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Million Mile Secrets reader Debbie writes:
I have ~$7,000 in student loans at 7% interest. I’m thinking about transferring it to a credit card so I can pay off the loan. Do you know of a travel card that offers 0% interest for a year or more with no transfer fees?
7% is a high interest rate for a student loan, and transferring the balance to credit card with an introductory 0% interest rate could save money. But only if you pay it all off before the promotional 0% annual percentage rate (APR) expires. Otherwise you’ll end up paying an even higher interest rate!
Plus, most cards with an introductory 0% APR for balance transfers also charge a 3% to 5% balance transfer fee. And that could negate much of Debbie’s savings!
But there are a couple that don’t add a balance transfer fee. And one with an incredibly long 21-month 0% APR for purchases and balance transfers!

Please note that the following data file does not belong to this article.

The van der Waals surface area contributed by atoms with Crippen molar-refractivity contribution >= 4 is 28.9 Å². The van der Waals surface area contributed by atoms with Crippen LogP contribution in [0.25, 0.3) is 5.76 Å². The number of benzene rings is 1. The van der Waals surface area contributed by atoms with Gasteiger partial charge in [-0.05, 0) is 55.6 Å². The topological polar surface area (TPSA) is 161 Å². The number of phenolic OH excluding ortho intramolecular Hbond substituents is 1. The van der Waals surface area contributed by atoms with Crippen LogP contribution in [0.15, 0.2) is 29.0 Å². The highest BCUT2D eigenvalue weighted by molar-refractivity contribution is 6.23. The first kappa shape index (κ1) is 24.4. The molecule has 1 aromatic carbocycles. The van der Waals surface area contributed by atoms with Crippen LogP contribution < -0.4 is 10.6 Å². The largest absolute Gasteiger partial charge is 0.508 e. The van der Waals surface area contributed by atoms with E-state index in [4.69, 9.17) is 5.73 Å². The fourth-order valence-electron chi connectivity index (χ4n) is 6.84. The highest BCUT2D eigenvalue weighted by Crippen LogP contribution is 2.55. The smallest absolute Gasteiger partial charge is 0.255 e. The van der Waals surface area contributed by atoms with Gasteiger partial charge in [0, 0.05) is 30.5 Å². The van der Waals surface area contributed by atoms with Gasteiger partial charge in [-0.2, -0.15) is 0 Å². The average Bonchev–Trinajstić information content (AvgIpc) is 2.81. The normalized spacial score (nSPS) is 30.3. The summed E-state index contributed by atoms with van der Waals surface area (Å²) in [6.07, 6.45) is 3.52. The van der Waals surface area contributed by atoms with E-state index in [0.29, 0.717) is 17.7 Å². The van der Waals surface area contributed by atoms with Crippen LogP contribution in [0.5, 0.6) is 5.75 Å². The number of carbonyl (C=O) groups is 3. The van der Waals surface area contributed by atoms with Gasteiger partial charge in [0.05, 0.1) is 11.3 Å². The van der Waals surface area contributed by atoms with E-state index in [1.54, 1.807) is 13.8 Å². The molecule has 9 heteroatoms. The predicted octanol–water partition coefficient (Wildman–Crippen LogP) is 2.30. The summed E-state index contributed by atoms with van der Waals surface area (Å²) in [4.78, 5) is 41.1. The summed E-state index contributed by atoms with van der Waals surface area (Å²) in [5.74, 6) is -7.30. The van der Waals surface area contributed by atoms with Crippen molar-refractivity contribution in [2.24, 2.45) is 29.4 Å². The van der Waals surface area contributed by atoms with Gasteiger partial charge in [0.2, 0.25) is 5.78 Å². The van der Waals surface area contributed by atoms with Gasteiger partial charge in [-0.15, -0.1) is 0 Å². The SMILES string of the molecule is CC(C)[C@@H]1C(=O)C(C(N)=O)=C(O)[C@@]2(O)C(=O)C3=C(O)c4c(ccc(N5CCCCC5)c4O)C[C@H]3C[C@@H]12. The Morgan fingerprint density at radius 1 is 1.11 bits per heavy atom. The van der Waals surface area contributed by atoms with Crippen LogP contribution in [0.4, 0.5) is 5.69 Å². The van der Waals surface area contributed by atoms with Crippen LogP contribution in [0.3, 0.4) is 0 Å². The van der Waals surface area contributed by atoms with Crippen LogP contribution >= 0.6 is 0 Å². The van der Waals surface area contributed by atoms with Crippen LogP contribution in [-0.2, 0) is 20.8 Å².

Unfortunately, they aren’t good for earning miles and points. But I’ll share a workaround that could help Debbie unlock a valuable sign-up bonus!
Cards With Introductory 0% APR for Balance Transfers (and Purchases)
Here are a few 0% APR offers of longer than 1 year to consider:
1. Chase Slate
Link: Chase Slate
You won’t earn miles, points, or cash back with the Chase Slate card. So there’s NO sign-up bonus.
And the Chase Slate is affected by the Chase “5/24 rule.” So if Debbie’s opened 5+ new cards (except Chase business cards and certain other business cards) in the past 24 months, she likely won’t be approved.
With the Chase Slate, you’ll get:
- 0% APR for 15 months on purchases and balance transfers (after that 16.24%-24.99% variable APR applies)